We regret however that most measures would apply only to serious incidents, which have a very limited definition, preferring the European Parliament proposal that it should apply to all incidents. The European Parliament had also proposed  that information should also be collected about users’ errors, which we believe is key to improve safety and quality of devices, but the Council has not taken this proposal on board in its own position.

The rules on reprocessing of single use devices proposed by the Council are a step forward compared to previous proposals (Article 15). Healthcare institutions would need to comply with common specifications for reprocessing and need to guarantee the reprocessed device is as safe as the original. Other reprocessors would need to conform to all the obligations of manufacturers, which include the establishment of a risk management system.

EPF considers the list of devices that can never be reprocessed to be established by the European Commission as  important for patient safety as, for example, a scientific committee has established that reprocessing single use critical use devices (for invasive procedures) poses particular risks.[2] Member States would also be able to ban the practice of reprocessing.  While we support this, we further recommend introducing measures to encourage member states to monitor implementation of this ban.


EPF appreciates that the Council has endorsed in its general approach key provisions to ensure more transparency towards the public and patients on medical devices:

  • A summary of safety and clinical performance for high risk (class III) and implantable devices that will be available to the public in clear language for the intended user [3]including where relevant the patient (Article 26).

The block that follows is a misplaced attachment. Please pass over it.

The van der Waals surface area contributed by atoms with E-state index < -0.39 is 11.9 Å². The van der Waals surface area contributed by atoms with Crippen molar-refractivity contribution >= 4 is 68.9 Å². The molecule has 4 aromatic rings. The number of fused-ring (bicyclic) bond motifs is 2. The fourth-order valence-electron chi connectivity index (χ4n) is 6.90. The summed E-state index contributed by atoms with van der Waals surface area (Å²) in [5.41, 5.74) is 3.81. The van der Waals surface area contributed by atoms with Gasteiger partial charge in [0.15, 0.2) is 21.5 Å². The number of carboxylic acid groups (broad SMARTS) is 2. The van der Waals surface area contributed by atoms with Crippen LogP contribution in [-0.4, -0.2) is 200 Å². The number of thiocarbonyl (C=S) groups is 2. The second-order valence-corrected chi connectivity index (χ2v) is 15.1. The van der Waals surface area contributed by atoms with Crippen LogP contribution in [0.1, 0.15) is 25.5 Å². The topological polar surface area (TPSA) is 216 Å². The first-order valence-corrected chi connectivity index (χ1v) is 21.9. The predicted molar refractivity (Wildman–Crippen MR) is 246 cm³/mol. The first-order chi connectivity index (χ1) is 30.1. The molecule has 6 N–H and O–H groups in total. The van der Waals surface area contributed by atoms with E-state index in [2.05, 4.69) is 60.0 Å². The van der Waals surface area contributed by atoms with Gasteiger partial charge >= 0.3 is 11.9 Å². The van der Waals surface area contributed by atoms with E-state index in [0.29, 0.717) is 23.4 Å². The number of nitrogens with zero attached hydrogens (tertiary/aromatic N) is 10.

• Information to patients on implants (Article 16): EPF is encouraged that the Council agrees that some key information should be provided to the patients even if they have not adopted the proposal of an implant card. We nevertheless call on re-introducing the Parliament provisions on providing information to patients on potential adverse events, or the recording of information about the implant on patients’ medical records in the final Regulation, as they are important for patient safety.  Further, EPF emphasises the importance of information being provided before the device is implanted, which is not required at the moment.
  • Access to the Eudamed database (Article 27): The Council, like the Commission and the European Parliament, supports the new goal to give information to the public through the database on medical devices. It proposes that the database should inform patients on devices placed on the market, clinical investigations, vigilance, and market surveillance.
  • Results of clinical investigations (Article 56): The Council supports publication of the results within one year of the end of the investigation, along with a lay summary.  EPF strongly supports this provision.